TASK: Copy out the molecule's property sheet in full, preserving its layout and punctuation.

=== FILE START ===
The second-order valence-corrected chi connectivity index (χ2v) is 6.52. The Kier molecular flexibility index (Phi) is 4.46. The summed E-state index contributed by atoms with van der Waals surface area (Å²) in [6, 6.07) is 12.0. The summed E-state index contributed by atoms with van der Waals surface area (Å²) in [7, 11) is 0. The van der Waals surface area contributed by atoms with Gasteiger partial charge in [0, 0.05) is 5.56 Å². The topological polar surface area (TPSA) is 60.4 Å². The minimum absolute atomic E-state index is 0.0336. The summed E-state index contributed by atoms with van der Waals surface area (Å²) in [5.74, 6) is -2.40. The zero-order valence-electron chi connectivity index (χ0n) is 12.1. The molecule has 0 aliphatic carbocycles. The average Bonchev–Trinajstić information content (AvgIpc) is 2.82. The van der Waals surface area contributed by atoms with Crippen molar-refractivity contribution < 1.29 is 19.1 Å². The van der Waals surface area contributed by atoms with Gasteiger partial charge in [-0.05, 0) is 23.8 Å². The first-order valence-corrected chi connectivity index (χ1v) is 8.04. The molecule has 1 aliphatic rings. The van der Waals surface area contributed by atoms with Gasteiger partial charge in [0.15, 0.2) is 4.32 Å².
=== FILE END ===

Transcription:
The second-order valence-corrected chi connectivity index (χ2v) is 6.52. The Kier molecular flexibility index (Phi) is 4.46. The summed E-state index contributed by atoms with van der Waals surface area (Å²) in [6, 6.07) is 12.0. The summed E-state index contributed by atoms with van der Waals surface area (Å²) in [7, 11) is 0. The van der Waals surface area contributed by atoms with Gasteiger partial charge in [0, 0.05) is 5.56 Å². The topological polar surface area (TPSA) is 60.4 Å². The minimum absolute atomic E-state index is 0.0336. The summed E-state index contributed by atoms with van der Waals surface area (Å²) in [5.74, 6) is -2.40. The zero-order valence-electron chi connectivity index (χ0n) is 12.1. The molecule has 0 aliphatic carbocycles. The average Bonchev–Trinajstić information content (AvgIpc) is 2.82. The van der Waals surface area contributed by atoms with Crippen molar-refractivity contribution < 1.29 is 19.1 Å². The van der Waals surface area contributed by atoms with Gasteiger partial charge in [-0.05, 0) is 23.8 Å². The first-order valence-corrected chi connectivity index (χ1v) is 8.04. The molecule has 1 aliphatic rings. The van der Waals surface area contributed by atoms with Gasteiger partial charge in [0.15, 0.2) is 4.32 Å².